Determining relative closeness with Russia in the Tajikistan and Kyrgyzstan conflict is even more difficult. Russia has military bases in both countries, and both are CSTO members. Their economies each depend heavily on remittances from labor migrants in Russia. Like Armenia, Kyrgyzstan is part of the Eurasian Economic Union. Although Tajikistan is not a member, its trade with member states in the first half of the year amounted to some $1.2 billion, largely driven by trade with Russia and Belarus. Dushanbe has been silent about Moscow’s war in Ukraine, but informal public polling suggests a large base of support for Russia. Kyrgyz President Sadyr Japarov has officially remained neutral while punishing anti-war protesters and echoing the Kremlin’s talking points to justify the recognition of the Russia-backed separatist republics in Donetsk and Luhansk.
Looking to Russia to intervene in these conflicts, let alone serve as the main guarantor of any former colony’s security, is problematic: Eurasia is not just Russia’s backyard. Other powers have expressed interest in security dynamics in the Caucasus and Central Asia. Throughout 2022, the European Council has mediated talks between Armenia and Azerbaijan. Iran and Turkey have contributed to an arms race between Tajikistan and Kyrgyzstan. Chinese President Xi Jinping launched the Belt and Road Initiative in Kazakhstan in 2013, so it is fitting that he started his first overseas trip since January 2020 in the country, where he articulated support for “safeguarding national independence, sovereignty, and territorial integrity.”
Only emphasizing the engagement of Russia—and other regional powers—in Eurasia ignores that leaders of the countries involved in the conflicts are strategic actors, too. Armenia and Azerbaijan have courted economic investment and geopolitical support far beyond Moscow. The two countries leverage their claims over Nagorno-Karabakh to cultivate diplomatic ties with other states. Armenia has vocally backed Chinese sovereignty over Taiwan, while Azerbaijan has historically received weapons and intelligence support from Israel. Although Pelosi voiced support for Armenia on her recent visit, Azerbaijan has also sought U.S. military aid.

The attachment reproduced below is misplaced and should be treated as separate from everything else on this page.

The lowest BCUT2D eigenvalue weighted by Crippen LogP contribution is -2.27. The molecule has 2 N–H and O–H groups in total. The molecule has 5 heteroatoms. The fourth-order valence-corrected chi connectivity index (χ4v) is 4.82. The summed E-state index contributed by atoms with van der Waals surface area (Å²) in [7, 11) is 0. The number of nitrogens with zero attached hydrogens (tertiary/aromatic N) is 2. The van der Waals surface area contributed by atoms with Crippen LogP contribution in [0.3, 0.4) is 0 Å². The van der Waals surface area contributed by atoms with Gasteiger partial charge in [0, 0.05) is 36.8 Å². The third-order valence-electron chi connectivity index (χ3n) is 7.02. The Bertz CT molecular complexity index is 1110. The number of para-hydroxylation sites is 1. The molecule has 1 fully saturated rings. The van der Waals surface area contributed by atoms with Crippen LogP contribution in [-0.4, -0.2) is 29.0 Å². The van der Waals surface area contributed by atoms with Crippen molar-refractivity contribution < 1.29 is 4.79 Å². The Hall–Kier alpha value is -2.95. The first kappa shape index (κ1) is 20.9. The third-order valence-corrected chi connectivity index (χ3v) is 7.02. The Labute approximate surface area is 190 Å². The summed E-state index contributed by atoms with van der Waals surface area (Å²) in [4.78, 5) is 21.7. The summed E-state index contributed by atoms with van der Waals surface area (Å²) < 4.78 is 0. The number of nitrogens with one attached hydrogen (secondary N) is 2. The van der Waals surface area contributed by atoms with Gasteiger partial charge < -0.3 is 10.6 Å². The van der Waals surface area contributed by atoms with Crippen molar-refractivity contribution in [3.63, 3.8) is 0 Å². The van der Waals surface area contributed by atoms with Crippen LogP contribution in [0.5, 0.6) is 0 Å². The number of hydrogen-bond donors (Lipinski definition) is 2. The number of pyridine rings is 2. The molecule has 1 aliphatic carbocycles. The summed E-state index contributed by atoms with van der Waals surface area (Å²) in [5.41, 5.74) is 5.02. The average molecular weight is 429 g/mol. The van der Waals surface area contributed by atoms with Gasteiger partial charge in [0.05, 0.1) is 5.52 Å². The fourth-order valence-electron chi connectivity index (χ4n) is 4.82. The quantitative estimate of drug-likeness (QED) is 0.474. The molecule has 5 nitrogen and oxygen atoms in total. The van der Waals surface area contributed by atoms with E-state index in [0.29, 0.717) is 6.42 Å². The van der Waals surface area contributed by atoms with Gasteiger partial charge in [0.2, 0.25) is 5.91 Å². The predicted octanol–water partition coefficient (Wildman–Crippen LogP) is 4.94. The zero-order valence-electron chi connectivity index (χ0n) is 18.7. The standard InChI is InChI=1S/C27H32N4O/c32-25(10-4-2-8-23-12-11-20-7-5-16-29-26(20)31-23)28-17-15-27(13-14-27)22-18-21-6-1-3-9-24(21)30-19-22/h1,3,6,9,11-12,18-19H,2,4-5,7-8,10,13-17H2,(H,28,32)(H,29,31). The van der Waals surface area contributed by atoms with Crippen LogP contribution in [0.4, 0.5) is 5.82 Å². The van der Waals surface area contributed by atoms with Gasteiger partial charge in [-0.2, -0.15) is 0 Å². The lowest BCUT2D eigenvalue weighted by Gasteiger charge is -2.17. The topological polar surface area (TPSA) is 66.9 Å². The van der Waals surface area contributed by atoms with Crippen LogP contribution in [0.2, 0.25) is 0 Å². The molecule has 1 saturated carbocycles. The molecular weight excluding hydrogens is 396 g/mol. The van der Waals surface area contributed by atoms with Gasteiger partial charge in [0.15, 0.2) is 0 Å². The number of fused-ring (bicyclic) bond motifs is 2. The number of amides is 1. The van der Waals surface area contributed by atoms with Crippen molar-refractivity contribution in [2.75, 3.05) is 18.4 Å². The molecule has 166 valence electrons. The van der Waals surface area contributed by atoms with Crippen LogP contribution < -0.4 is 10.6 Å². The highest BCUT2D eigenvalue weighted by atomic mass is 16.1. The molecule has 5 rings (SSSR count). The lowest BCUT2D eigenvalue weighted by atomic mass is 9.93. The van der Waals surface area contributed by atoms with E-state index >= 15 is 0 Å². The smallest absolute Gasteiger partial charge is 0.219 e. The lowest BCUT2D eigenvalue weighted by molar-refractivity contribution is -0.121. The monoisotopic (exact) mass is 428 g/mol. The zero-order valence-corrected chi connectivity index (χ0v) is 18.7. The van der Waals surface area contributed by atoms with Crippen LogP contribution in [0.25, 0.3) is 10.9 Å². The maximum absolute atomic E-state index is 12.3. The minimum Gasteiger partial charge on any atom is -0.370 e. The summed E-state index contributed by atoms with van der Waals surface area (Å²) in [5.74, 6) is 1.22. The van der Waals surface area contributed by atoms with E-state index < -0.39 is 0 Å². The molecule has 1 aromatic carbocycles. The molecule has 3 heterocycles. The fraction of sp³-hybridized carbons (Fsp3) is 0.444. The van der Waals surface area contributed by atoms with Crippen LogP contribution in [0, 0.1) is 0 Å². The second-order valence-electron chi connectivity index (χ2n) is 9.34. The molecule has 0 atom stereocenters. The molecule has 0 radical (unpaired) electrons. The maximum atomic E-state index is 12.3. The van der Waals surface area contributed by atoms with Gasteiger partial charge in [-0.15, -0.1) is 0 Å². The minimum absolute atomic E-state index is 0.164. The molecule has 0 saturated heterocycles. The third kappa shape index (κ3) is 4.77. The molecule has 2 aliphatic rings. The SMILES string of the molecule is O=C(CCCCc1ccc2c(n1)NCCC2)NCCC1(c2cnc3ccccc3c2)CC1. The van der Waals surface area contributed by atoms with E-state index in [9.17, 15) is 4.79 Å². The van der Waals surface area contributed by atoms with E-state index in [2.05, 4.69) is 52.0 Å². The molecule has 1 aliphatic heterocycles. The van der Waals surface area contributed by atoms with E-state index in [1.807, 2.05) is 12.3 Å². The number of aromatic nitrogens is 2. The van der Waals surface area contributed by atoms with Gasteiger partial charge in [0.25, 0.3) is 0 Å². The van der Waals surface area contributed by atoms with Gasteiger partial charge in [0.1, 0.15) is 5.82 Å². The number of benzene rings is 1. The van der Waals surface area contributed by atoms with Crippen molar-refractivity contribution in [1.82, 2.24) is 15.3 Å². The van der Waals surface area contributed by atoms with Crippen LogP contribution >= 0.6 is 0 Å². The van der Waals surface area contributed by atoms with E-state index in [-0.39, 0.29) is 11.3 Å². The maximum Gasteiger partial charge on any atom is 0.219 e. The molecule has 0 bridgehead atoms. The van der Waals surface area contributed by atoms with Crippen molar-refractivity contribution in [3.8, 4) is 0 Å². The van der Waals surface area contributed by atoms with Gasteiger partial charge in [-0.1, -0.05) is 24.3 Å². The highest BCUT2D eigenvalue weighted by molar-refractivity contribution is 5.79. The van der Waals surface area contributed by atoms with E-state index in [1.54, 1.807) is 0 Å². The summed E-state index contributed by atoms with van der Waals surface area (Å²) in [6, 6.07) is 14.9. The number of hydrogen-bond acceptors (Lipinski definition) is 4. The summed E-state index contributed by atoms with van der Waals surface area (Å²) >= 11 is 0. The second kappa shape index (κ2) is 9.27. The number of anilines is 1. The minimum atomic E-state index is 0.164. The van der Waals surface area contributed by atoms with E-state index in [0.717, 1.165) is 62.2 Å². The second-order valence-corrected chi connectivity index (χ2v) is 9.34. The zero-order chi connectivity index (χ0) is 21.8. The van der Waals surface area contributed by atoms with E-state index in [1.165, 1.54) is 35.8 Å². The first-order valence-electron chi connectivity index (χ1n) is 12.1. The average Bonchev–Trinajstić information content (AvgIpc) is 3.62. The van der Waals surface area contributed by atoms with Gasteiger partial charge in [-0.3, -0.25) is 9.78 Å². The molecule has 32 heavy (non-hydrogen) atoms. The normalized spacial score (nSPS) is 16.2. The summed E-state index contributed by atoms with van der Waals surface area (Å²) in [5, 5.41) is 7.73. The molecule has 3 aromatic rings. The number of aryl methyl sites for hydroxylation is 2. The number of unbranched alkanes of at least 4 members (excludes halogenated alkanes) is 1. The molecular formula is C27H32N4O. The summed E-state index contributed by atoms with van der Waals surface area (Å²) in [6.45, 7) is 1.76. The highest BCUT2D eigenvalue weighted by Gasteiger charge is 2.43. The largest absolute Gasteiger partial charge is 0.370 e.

In September, Azerbaijan did not target Nagorno-Karabakh but rather attacked areas on the southern border with Armenia that block access to the Nakhchivan exclave; establishing a corridor to the exclave would grant Azerbaijan access to major trade links and a more direct route to Turkey. Tajikistan is facing an economic crisis and struggling to keep a lid on repression in the Gorno-Badakhshan autonomous region. Furthermore, Tajikistan’s aging president is purportedly preparing to transfer power to his son. A quick military victory—even one created out of thin air—is a predictable tactic in the dictator’s toolkit for shoring up legitimacy.
Meanwhile, Central Asian states have traditionally practiced so-called multivector diplomacy, playing strong states off one another to bolster their own domestic stability. The states that are best positioned to handle the conflict between Kyrgyzstan and Tajikistan are actually others in the region. The infrastructure for multilateral conflict resolution is lacking, but Kazakhstan and Uzbekistan have signaled willingness and preparedness to broker peace between neighbors. Uzbek President Shavkat Mirziyoyev fielded calls with both Japarov and Tajik President Emomali Rahmon on Sept. 20, the day after the first peace protocol was signed.
Analyzing the conflicts between Armenia and Azerbaijan and Kyrgyzstan and Tajikistan solely through the lens of Russia’s own strategy overlooks these important subregional dynamics. But it also perpetuates a narrative about Russia’s natural position as the “guarantor of security” in countries that have been independent for more than 30 years. In an essay in the Atlantic, Casey Michel calls for the West to “decolonize Russia,” arguing that the world will not be safe until “Moscow’s empire is toppled.”
Surely the first step is not to dissolve Russia but to decolonize analysis of Eurasian politics. Ultimately, references to Central Asia and the Caucasus as Russia’s backyard serve the same linguistic end as Moscow calling the post-Soviet states its “southern borderlands.” Instead of looking first to Russia for explanatory power, researchers and analysts must approach these conflicts in terms of leaders’ own strategic calculations.
Source : Foreign Policy